By Joanna Lillis
No matter how hard officials in Kazakhstan try to bring closure to last winter’s outburst of violence in and around the western city of Zhanaozen, the incident continues to dent the Central Asian nation’s reputation for stability and rising prosperity.
At the heart of the lingering tension over the Zhanaozen tragedy — in which labor unrest prompted rioting that turned deadly — is the matter of culpability for the loss of life. The official death toll stands at 15. Questions about the conduct of security forces remain unanswered to a satisfying degree. An official probe into events placed most of the blame for the violence on government critics and assorted malcontents.
At first, officials believed that prosecuting alleged rabble-rousers would suffice to defuse tension. But the trials held to date have done more to stoke anger than to dampen it. Four separate trials of police and protestors have already been completed, ending in the convictions of 45 civilians and six members of the security forces. Perhaps the highest-profile trial, involving prominent political figures accused of fomenting unrest, has yet to commence.
More recently, authorities in Astana have tried to calm the situation by freeing jailed labor rights activists.
No date has been set for the start of the next Zhanaozen trial, but all but three of the former oil workers and political activists who were expected in the dock have been quietly freed in recent weeks. The three prominent figures still behind bars are: Vladimir Kozlov, leader of the unregistered opposition Alga! party; opposition activist Serik Sapargali; and former oil worker Akzhanat Aminov, who was last summer convicted of leading an illegal strike in Zhanaozen (which later became the catalyst for the violence).
This suggests Astana is pursuing a divide-and-rule strategy, showing leniency toward some, but singling out the most vocal activists to take the rap for fatal clashes.
“Hence while Authorities are more lenient towards [labor] protesters and their activists, they have a much harder line on the political activists,” Lilit Gevorgyan, regional analyst at IHS Global Insight, told EurasiaNet.org. “It is relatively easy to deal with disenchanted oil workers by restoring their salaries and meeting some of their demands but the political activists are more problematic for the authorities, hence harsher terms for them.”
Gevorgyan pointed out that President Nursultan Nazarbayev, even while acknowledging police wrongdoing and legitimate grievances among the oil workers, has maintained that “political opponents have tried to destabilize the country taking advantage of existing grievances.”
Bolat Atabayev and Zhanbolat Mamay, two prominent activists abruptly arrested in mid-June on incitement charges were among those who have been released from custody in recent weeks, even after fresh charges of calling for the overthrow of the state had been pressed against them.
Atabayev, a respected 60-year-old theater director who had been declared a prisoner of conscience by Amnesty International, was released on July 3 after signing a repentance pledge; Mamay’s release followed nine days later. Both have declared they have no intention of renouncing their political views. Mamay announced defiantly on Facebook after his release that he would fight for the freedom of those still jailed.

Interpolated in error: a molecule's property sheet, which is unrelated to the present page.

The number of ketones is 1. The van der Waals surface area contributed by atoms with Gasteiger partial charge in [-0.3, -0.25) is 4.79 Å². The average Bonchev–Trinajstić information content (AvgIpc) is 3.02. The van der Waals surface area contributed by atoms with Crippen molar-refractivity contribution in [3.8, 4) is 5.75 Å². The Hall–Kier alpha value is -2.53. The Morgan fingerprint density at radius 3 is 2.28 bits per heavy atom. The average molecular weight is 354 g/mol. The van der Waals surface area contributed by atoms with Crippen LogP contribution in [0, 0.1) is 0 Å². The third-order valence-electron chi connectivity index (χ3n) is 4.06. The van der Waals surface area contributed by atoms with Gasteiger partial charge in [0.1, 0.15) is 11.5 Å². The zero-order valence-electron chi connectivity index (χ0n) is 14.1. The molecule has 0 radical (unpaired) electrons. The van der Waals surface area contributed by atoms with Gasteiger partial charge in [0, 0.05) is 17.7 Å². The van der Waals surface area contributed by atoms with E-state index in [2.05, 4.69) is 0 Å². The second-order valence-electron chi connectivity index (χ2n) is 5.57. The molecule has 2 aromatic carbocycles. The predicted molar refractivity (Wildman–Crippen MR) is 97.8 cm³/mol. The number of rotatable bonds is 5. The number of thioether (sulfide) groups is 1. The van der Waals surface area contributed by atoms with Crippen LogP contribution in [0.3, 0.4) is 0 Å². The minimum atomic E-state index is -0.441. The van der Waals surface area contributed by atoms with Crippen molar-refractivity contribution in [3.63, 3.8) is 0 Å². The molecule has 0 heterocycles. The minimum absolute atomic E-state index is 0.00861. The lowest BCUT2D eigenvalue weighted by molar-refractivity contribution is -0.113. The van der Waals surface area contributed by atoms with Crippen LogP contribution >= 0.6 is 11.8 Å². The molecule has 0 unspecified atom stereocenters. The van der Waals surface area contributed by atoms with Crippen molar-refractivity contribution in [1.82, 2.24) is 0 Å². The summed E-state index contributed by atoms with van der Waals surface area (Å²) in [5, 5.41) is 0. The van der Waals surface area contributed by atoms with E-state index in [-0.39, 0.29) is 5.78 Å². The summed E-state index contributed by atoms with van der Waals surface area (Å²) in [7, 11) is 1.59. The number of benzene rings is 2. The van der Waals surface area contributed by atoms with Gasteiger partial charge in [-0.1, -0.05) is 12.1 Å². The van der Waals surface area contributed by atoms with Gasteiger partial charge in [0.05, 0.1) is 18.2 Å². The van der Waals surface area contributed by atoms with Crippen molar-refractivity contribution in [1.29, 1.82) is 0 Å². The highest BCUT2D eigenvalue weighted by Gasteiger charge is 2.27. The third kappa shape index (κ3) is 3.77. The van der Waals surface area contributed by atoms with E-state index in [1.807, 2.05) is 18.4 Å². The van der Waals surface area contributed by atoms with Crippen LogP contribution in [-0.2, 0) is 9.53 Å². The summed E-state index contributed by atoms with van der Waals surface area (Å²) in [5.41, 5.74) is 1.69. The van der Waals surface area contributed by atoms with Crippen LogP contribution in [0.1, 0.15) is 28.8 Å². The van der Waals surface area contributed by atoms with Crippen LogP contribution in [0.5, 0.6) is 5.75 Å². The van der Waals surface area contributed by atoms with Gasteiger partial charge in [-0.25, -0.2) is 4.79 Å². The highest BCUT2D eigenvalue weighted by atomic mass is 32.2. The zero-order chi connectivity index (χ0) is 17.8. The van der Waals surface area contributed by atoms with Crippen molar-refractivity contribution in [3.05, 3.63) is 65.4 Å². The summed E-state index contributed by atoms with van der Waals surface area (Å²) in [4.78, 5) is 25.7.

The catch-and-release policy does not appear to have done much, at least initially, to help sway local public opinion in Zhanaozen. On a July 16 visit to the area, Prime Minister Karim Masimov was greeted by placard-waving protestors, including one carrying a message that read, “The blood will not wash away!” according to a report in the Respublika newspaper. Relatives of those jailed believe their loved ones are scapegoats for the violence.
Internationally, Nazarbayev’s administration is now coping with calls from the United Nations for an independent probe into Zhanaozen. On a July 12 visit to Kazakhstan, UN High Commissioner for Human Rights Navi Pillay said an international investigation was needed to address “unanswered questions” including whether using live fire against unarmed demonstrators was “necessary and proportional.”
Despite Astana’s pledge of fair, even-handed proceedings, critics have questioned whether justice has been done, amid allegations (declared unfounded by investigators) that evidence was extracted through torture. The UNHCR’s Pillay echoed concerns, pointing to “serious question marks over the fairness of judicial processes.”
Astana’s response to Pillay’s comments was swift and unequivocal: the UN high commissioner had “given a one-sided evaluation of events,” countered Foreign Ministry spokesman Altay Abibullayev.
Notwithstanding the bristling response to Pillay, Astana has tacitly acknowledged mistakes in the handling of the Zhanaozen crisis: authorities have taken action to ensure that industrial disputes are rapidly defused and announced blueprints to promote national socioeconomic wellbeing and tackle unemployment and social disaffection in Zhanaozen.
Yet the pending trial of political and trade union activists seems certain to stoke tension.
“By addressing the immediate economic and social needs of the oil workers the government may eventually move on from the dark shadow of Zhanaozen,” said Gevorgyan. “However, this shadow is unlikely to go away entirely. The memories of Zhanaozen will revive in the event the government tries to quell other industrial strikes by the use of force.”
Joanna Lillis is a freelance writer who specializes in Central Asia.